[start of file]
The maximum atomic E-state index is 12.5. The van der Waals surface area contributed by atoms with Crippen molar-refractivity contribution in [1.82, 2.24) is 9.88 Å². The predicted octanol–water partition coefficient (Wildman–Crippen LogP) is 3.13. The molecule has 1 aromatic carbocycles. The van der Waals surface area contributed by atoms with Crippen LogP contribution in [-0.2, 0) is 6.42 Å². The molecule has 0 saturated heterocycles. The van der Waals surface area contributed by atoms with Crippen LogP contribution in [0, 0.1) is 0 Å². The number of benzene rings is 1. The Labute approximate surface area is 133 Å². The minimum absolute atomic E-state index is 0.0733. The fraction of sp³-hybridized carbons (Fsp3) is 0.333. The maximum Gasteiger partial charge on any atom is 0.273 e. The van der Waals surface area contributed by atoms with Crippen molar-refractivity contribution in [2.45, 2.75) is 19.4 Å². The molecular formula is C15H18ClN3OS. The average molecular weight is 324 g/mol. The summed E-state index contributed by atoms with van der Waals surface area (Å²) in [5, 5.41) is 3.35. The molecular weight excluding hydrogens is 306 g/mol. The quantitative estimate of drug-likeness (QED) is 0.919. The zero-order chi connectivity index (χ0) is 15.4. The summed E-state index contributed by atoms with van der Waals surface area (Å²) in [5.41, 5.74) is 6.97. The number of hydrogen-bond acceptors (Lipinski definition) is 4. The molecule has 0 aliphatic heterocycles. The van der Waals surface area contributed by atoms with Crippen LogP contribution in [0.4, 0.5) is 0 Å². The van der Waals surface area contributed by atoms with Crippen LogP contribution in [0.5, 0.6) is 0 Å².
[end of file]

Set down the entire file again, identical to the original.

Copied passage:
The maximum atomic E-state index is 12.5. The van der Waals surface area contributed by atoms with Crippen molar-refractivity contribution in [1.82, 2.24) is 9.88 Å². The predicted octanol–water partition coefficient (Wildman–Crippen LogP) is 3.13. The molecule has 1 aromatic carbocycles. The van der Waals surface area contributed by atoms with Crippen LogP contribution in [-0.2, 0) is 6.42 Å². The molecule has 0 saturated heterocycles. The van der Waals surface area contributed by atoms with Crippen LogP contribution in [0, 0.1) is 0 Å². The number of benzene rings is 1. The Labute approximate surface area is 133 Å². The minimum absolute atomic E-state index is 0.0733. The fraction of sp³-hybridized carbons (Fsp3) is 0.333. The maximum Gasteiger partial charge on any atom is 0.273 e. The van der Waals surface area contributed by atoms with Crippen molar-refractivity contribution in [2.45, 2.75) is 19.4 Å². The molecular formula is C15H18ClN3OS. The average molecular weight is 324 g/mol. The summed E-state index contributed by atoms with van der Waals surface area (Å²) in [5, 5.41) is 3.35. The molecular weight excluding hydrogens is 306 g/mol. The quantitative estimate of drug-likeness (QED) is 0.919. The zero-order chi connectivity index (χ0) is 15.4. The summed E-state index contributed by atoms with van der Waals surface area (Å²) in [5.41, 5.74) is 6.97. The number of hydrogen-bond acceptors (Lipinski definition) is 4. The molecule has 0 aliphatic heterocycles. The van der Waals surface area contributed by atoms with Crippen LogP contribution in [0.4, 0.5) is 0 Å². The van der Waals surface area contributed by atoms with Crippen LogP contribution in [0.5, 0.6) is 0 Å².